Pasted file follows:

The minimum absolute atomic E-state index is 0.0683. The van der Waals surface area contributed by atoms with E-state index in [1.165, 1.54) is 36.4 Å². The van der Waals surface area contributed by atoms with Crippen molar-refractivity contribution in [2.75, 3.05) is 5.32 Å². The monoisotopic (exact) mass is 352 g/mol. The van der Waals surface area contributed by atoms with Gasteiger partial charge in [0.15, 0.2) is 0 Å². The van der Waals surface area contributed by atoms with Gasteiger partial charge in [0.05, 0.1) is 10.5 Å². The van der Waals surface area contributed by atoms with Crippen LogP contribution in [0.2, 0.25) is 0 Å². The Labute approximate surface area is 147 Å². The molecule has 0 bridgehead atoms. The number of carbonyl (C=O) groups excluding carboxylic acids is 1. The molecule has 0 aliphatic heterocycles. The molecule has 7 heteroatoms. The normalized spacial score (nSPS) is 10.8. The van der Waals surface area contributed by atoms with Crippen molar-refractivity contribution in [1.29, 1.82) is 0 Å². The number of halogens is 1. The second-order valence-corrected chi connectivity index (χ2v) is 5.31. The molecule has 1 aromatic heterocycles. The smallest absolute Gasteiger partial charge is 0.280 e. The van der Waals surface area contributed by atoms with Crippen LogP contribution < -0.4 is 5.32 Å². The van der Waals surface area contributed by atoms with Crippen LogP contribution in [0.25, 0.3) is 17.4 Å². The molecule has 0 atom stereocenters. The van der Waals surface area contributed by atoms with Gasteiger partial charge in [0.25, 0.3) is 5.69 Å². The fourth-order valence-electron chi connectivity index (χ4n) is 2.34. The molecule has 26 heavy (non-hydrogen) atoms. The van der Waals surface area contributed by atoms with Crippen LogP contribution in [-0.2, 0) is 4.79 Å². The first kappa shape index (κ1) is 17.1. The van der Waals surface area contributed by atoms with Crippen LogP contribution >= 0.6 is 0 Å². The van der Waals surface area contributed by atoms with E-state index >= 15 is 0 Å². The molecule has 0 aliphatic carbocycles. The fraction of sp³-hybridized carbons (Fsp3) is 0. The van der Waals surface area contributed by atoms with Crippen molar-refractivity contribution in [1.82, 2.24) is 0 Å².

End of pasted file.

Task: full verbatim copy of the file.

The minimum absolute atomic E-state index is 0.0683. The van der Waals surface area contributed by atoms with E-state index in [1.165, 1.54) is 36.4 Å². The van der Waals surface area contributed by atoms with Crippen molar-refractivity contribution in [2.75, 3.05) is 5.32 Å². The monoisotopic (exact) mass is 352 g/mol. The van der Waals surface area contributed by atoms with Gasteiger partial charge in [0.15, 0.2) is 0 Å². The van der Waals surface area contributed by atoms with Gasteiger partial charge in [0.05, 0.1) is 10.5 Å². The van der Waals surface area contributed by atoms with Crippen LogP contribution in [0.2, 0.25) is 0 Å². The Labute approximate surface area is 147 Å². The molecule has 0 bridgehead atoms. The number of carbonyl (C=O) groups excluding carboxylic acids is 1. The molecule has 0 aliphatic heterocycles. The molecule has 7 heteroatoms. The normalized spacial score (nSPS) is 10.8. The van der Waals surface area contributed by atoms with Crippen molar-refractivity contribution in [1.29, 1.82) is 0 Å². The number of halogens is 1. The second-order valence-corrected chi connectivity index (χ2v) is 5.31. The molecule has 1 aromatic heterocycles. The smallest absolute Gasteiger partial charge is 0.280 e. The van der Waals surface area contributed by atoms with Crippen LogP contribution < -0.4 is 5.32 Å². The van der Waals surface area contributed by atoms with Crippen LogP contribution in [0.25, 0.3) is 17.4 Å². The molecule has 0 atom stereocenters. The van der Waals surface area contributed by atoms with Gasteiger partial charge in [0.25, 0.3) is 5.69 Å². The fourth-order valence-electron chi connectivity index (χ4n) is 2.34. The molecule has 26 heavy (non-hydrogen) atoms. The van der Waals surface area contributed by atoms with Crippen LogP contribution in [-0.2, 0) is 4.79 Å². The first kappa shape index (κ1) is 17.1. The van der Waals surface area contributed by atoms with Crippen LogP contribution >= 0.6 is 0 Å². The van der Waals surface area contributed by atoms with E-state index >= 15 is 0 Å². The molecule has 0 aliphatic carbocycles. The fraction of sp³-hybridized carbons (Fsp3) is 0. The van der Waals surface area contributed by atoms with Crippen molar-refractivity contribution in [1.82, 2.24) is 0 Å².